Article: Tallying civil rights successes, failures Tallying civil rights successes, failures at March on Washington’s 50th anniversary 1957 By Dan Balz, Washington Post, August 24, 2013 In the way history can be conflated, the March on Washington has been reduced to a few vivid images. One is the size of the gathering, with photos showing a crowd flowing from the foot of the Lincoln Memorial and stretching the length of the Reflecting Pool and beyond. The other and most iconic by far is the Rev. Martin Luther King Jr. delivering his “I Have a Dream” speech, which continues to echo powerfully 50 years on. But history plays tricks, for there was much more to the march than those sharply etched memories. For the Life magazine issue published right after the event, the editors chose neither King nor the crowd for the cover. That distinction went to two of the march’s principal organizers, labor leader A. Philip Randolph and civil rights organizer Bayard Rustin. The peaceful march drew more than 200,000 people to Washington on a sweltering summer day. It is rightly remembered as one of the most uplifting moments of the civil rights movement, and as others have said, it is the most famous mass rally in U.S. history. But as the nation prepares to commemorate the event, it is useful to recall its origins, ambitions and legacy and to remember which of the organizers’ objectives have been fulfilled and which have not. The country has made significant racial progress since the March on Washington. When President Obama gives an address Wednesday on the 50th anniversary of the event, his presence will speak volumes about the racial barriers that have been broken. As he has acknowledged, he owes a debt to those who fought for the rights that made his presidency possible. Some of those gains began with the passage of legislation in the years immediately after the march. That included laws banning discrimination in public accommodations and housing and protecting voting rights for African-Americans, although other events contributed much to the climate that brought about passage of those measures. But for all that progress, sizable gaps remain between white and black America, especially in areas of wealth, income, poverty and economic opportunity. Those challenges, as much as the successes of the civil rights movement, are likely to be brought back to the forefront this week. Whether that stimulates renewed debate on the causes and possible cures remains in question. The 1963 march was the result of the confluence of two ambitions. The idea for it originated with Randolph, who led the Brotherhood of Sleeping Car Porters labor organization and had pressed for decades to improve the economic plight of an impoverished black population. But the event took shape in the aftermath of demonstrations led by King and his Southern Christian Leadership Conference, in the spring of 1963 in the segregated city of Birmingham, Ala. Although the rally was called “The March on Washington for Jobs and Freedom,” the cause of civil rights would quickly overshadow the focus on economic parity. And King’s remarkable speech has eclipsed almost everything else that was said that day. The gathering proved to be a brief, but hopeful, interlude between outbreaks of violence and expressions of racial hatred. Within weeks, a bomb exploded at the 16th Street Baptist Church in Birmingham, killing four young girls. A little more than two months later, President John F. Kennedy was assassinated in Dallas. President Lyndon B. Johnson took up the cause of civil rights in part to pay tribute to Kennedy’s memory. Article: Tallying civil rights successes, failures In the half-century since those tumultuous days, progress has been evident in many places. AfricanAmericans now vote in percentages nearly as high or in some cases higher than whites, including in some of the states of the Confederacy. Education levels for blacks have increased demonstrably, although they still lag behind those of whites. A thriving black middle and upper-middle class has expanded significantly. But economic divisions remain. “We talk about income inequality,” said Signe-Mary McKernan of the Urban Institute, “but the racial gap is much larger.” White families have accumulated wealth worth about six times that of black families. White incomes top black incomes by an average of 2-1. Over the past two decades, those gaps have changed little. Unemployment differentials are largely unchanged from the 1960s. Whether in good times or bad, African-Americans are about twice as likely to be unemployed as their white counterparts. Blacks raised in middle-class surroundings are far more likely to slip down the economic ladder than are whites. Meanwhile, there are new conflicts over voting rights. Earlier this summer, the Supreme Court neutered the most important section of the Voting Rights Act. Section 5 required many states and local jurisdictions in the Old South, and some others, to gain pre-clearance from the Justice Department before changing voting laws. The court said discrimination has not ended but ruled that the criteria that determined which states were covered under pre-clearance were out of date. At the same time, many African-Americans, and others, view efforts by a number of state legislatures to enact voter identification laws and other new regulations as aimed directly at their community.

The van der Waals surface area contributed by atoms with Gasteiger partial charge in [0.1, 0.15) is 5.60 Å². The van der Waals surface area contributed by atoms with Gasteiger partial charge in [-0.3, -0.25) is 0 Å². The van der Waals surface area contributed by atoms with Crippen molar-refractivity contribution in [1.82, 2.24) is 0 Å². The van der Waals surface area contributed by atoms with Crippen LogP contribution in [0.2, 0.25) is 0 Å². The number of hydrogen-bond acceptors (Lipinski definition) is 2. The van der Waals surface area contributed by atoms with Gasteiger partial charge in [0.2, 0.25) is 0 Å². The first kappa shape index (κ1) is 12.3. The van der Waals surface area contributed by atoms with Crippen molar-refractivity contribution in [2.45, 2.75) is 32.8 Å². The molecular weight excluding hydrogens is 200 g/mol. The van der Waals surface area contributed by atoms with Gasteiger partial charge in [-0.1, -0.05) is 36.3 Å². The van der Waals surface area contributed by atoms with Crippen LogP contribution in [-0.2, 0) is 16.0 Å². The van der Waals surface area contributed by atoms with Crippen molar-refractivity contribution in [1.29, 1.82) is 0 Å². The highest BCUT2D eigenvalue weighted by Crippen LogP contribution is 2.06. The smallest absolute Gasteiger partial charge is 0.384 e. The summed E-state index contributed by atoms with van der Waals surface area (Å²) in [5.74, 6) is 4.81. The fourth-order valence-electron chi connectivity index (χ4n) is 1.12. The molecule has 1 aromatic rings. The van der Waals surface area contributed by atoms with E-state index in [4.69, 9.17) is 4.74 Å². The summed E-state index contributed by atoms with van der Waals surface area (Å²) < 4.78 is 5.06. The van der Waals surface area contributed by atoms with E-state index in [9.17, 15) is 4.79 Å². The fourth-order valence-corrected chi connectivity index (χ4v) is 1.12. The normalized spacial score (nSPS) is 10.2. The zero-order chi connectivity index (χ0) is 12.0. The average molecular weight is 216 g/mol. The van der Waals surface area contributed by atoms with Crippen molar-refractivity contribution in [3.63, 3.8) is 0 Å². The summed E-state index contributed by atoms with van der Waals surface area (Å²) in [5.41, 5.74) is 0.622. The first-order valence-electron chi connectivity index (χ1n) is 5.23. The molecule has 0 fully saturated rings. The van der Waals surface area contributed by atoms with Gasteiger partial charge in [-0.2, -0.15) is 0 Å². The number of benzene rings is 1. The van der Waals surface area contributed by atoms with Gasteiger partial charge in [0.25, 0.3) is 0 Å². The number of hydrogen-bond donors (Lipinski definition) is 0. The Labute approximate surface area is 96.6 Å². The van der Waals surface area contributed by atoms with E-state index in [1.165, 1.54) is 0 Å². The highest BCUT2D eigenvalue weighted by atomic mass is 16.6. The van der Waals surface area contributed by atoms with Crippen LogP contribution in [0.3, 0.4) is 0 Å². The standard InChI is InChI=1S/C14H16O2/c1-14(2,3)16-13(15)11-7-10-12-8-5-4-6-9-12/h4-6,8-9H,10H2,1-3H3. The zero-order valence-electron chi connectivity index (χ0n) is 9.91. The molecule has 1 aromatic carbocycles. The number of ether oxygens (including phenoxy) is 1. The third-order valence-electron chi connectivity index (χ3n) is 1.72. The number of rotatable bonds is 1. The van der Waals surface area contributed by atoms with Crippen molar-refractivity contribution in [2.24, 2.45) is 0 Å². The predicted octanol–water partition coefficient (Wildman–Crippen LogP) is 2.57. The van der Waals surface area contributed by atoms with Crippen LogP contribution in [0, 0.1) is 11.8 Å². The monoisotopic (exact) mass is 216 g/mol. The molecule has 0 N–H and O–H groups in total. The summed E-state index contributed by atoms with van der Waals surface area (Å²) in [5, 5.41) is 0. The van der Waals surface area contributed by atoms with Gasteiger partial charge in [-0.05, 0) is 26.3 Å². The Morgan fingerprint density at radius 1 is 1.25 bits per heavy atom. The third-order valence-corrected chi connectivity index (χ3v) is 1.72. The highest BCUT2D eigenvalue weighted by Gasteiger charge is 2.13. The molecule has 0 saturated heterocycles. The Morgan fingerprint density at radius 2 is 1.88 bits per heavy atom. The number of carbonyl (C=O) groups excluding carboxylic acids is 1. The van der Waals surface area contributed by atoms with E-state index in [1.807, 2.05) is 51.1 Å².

EWTH: Nonviolence and Racial Justice Nonviolence and Racial Justice by Dr. Martin Luther King, Jr., The Christian Century, February 6, 1957 It is commonly observed that the crisis in race relations dominates the arena of American life. This crisis has been precipitated by two factors: the determined resistance of reactionary elements in the south to the Supreme Court's momentous decision outlawing segregation in the public schools, and the radical change in the Negro's evaluation of himself... Once he thought of himself as an inferior and patiently accepted injustice and exploitation. Those days are gone... ... the basic question which confronts the world's oppressed is: How is the struggle against the forces of injustice to be waged? There are two possible answers. One is resort to the all too prevalent method of physical violence and corroding hatred. The danger of this method is its futility. Violence solves no social problems; it merely creates new and more complicated ones... Alternative to Violence The alternative to violence is nonviolent resistance. This method was made famous in our generation by Mohandas K. Gandhi, who used it to free India from the domination of the British empire. Five points can be made concerning nonviolence as a method in bringing about better racial conditions. First, this is not a method for cowards; it does resist. The nonviolent resister is just as strongly opposed to the evil against which he protests as is the person who uses violence. His method is passive or nonaggressive in the sense that he is not physically aggressive toward his opponent. But his mind and emotions are always active, constantly seeking to persuade the opponent that he is mistaken. This method is passive physically but strongly active spiritually... A second point is that nonviolent resistance does not seek to defeat or humiliate the opponent, but to win his friendship and understanding. The nonviolent resister must often express his protest through noncooperation or boycotts, but he realizes that noncooperation and boycotts are not ends themselves; they are merely means to awaken a sense of moral shame in the opponent. The end is redemption and reconciliation. The aftermath of nonviolence is the creation of the beloved community, while the aftermath of violence is tragic bitterness. A third characteristic of this method is that the attack is directed against forces of evil rather than against persons who are caught in those forces. It is evil we are seeking to defeat, not the persons victimized by evil. Those of us who struggle against racial injustice must come to see that the basic tension is not between races... A fourth point that must be brought out concerning nonviolent resistance is that it avoids not only external physical violence but also internal violence of spirit. At the center of nonviolence stands the principle of love. In struggling for human dignity the oppressed people of the world must not allow themselves to become bitter or indulge in hate campaigns. To retaliate with hate and bitterness would do nothing but intensify the hate in the world. Along the way of life, someone must have sense enough and morality enough to cut off the chain of hate. This can be done only by projecting the ethics of love to the center of our lives... ... it means understanding, redeeming good will for all men, an overflowing love which seeks nothing in return. It is the love of God working in the lives of men. When we love on the agape level we love men not because we like them, not because their attitudes and ways appeal to us, but because God loves them. Here we rise to the position of loving the person who does the evil deed while hating the deed he does. Finally, the method of nonviolence is based on the conviction that the universe is on the side of justice. It is this deep faith in the future that causes the nonviolent resister to accept suffering without retaliation. He knows that in his struggle for justice he has cosmic companionship. This belief that God is on the side of EWTH: Nonviolence and Racial Justice truth and justice comes down to us from the long tradition of our Christian faith. There is something at the very center of our faith which reminds us that Good Friday may reign for a day, but ultimately it must give way to the triumphant beat of the Easter drums...